Cole Bardreau Lehigh Valley Phantoms AHL 25 5 23 4 1 5 8
Jack St. Ivany Yale University NCAA (ECAC) 19 1 26 3 6 9 7
Jay O'Brien Providence College NCAA (Hockey East) 19 1 24 2 3 5 6
Marcus Westfalt Karlskrona HK Allsvenskan 18 1 18 0 2 2 6
Adam Ginning Linkoping HC SHL 19 3 45 1 4 5 5
Valeri Vasiliev Severstal Cherepovets KHL 24 7 24 1 1 2 5
Brendan Warren University of Michigan NCAA (Big Ten) 21 4 34 1 2 3 2
Sam Morin Philadelphia Flyers NHL 23 3 0 0 0 0 0

NOTES

  • In the last month, Phil Myers finally made his NHL debut. General manager Chuck Fletcher said it would happen earlier in the season and on February 17th against the Detroit Red Wings he finally played. Although he made his debut in a game where head coach Scott Gordon dressed seven defensemen (something that has happened a few times since), Myers has made his presence felt every game. He started a scoring play to record his first point in the NHL against the Buffalo Sabres on February 26th and had the only highlight for the Orange and Black in whatever the hell Wednesday night was against the Washington Capitals. Offensive instincts, an endless motor, and smooth skating should let Myers be a regular on this blue line for the rest of the season and beyond.
  • In the AHL, a pair of notable prospects finally hit the ice for the first time this season. After he tore his ACL in May during the AHL postseason, Sam Morin was loaned to the Lehigh Valley Phantoms and made his season debut in a 4-3 overtime win over the Bridgeport Sound Tigers on February 15th. Following a rather quiet season debut, Morin provided a more noteworthy outing a week later in a 2-1 loss to the Charlotte Checkers with a pair of shots on net, a plus-1 rating, and a fight with Josiah Didier in the final minute of regulation. He’s since been recalled by the Flyers, but has yet to suit up for the big club. Another prospect who had yet to make his season debut was Pascal Laberge, who had hip surgery back in September. The 36th overall pick in 2016 made his season debut in the Phantoms’ 5-2 loss to the Checkers on February 23rd and proceeded to go pointless in his next two games before he notched his first professional point by beating Tristan Jarry in a 3-1 win over the Wilkes-Barre/Scranton Penguins on Wednesday.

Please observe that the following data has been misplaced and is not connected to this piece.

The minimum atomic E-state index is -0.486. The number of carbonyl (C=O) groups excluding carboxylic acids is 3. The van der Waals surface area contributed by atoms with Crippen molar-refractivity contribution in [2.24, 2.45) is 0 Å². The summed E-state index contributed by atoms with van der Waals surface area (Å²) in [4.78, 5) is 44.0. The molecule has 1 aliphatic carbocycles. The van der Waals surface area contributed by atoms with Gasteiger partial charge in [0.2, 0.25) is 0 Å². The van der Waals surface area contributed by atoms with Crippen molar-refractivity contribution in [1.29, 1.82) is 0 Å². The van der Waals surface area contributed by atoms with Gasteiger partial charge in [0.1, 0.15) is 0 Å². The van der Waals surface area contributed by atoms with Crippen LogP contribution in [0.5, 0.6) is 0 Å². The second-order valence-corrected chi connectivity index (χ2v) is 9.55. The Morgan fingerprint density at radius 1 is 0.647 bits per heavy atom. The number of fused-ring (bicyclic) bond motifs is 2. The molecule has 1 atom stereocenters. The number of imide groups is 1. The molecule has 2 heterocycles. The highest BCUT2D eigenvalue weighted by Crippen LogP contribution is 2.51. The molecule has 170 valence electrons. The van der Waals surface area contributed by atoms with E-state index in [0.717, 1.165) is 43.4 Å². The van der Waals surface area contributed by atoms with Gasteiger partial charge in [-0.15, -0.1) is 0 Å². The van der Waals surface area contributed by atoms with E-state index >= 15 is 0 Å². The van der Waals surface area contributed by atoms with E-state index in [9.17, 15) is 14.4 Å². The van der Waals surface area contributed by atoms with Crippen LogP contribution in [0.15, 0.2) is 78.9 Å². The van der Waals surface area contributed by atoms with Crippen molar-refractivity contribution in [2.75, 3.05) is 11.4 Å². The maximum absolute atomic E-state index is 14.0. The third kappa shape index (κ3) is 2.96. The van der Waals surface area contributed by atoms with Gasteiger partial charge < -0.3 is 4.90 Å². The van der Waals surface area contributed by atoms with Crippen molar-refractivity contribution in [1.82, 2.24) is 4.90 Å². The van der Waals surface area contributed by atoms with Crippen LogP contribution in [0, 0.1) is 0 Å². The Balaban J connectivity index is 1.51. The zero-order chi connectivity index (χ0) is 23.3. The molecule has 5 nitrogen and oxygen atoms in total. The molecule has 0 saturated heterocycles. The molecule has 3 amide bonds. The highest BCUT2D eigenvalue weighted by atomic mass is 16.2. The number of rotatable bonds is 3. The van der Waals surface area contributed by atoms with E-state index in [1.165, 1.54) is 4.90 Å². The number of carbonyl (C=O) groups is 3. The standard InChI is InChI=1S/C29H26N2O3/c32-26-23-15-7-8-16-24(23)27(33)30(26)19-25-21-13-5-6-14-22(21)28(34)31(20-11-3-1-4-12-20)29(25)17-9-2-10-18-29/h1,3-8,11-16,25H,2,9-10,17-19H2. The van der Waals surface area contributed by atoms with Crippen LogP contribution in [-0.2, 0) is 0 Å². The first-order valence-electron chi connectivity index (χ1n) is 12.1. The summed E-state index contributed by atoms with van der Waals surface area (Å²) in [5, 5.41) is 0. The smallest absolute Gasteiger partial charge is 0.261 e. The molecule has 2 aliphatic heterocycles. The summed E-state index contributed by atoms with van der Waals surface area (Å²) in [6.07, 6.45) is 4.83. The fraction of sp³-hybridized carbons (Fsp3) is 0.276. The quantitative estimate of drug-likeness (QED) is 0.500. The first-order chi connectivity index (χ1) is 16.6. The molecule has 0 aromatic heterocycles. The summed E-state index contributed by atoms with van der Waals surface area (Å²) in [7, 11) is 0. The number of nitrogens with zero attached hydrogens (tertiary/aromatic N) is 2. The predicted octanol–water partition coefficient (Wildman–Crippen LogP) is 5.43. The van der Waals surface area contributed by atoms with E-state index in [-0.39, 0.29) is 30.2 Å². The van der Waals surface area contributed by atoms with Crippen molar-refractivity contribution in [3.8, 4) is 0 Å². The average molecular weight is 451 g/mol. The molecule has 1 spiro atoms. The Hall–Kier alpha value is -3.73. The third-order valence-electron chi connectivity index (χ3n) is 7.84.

• The NCAA isn’t the easiest place to produce points. One of the more difficult conferences in the NCAA to create offense is the National Collegiate Hockey Conference, which features Noah Cates and the University of Minnesota-Duluth Bulldogs. With 20 points in 30 games, Cates is the highest-scoring freshman on the Bulldogs’ roster and is only trailing Minnesota Wild prospect Nick Swaney (sophomore taken in the seventh round of 2017) by a point and is five points ahead of Riley Tufte, a first-round pick of the Dallas Stars at the 2016 NHL Entry Draft. The American forward never posted gaudy goal totals in high school or the USHL, but he can seemingly adjust and contribute for whatever league he’s in. A few of the other Flyers’ prospects have struggled adjusting to the NCAA, but it looks as though Cates hasn’t missed a beat.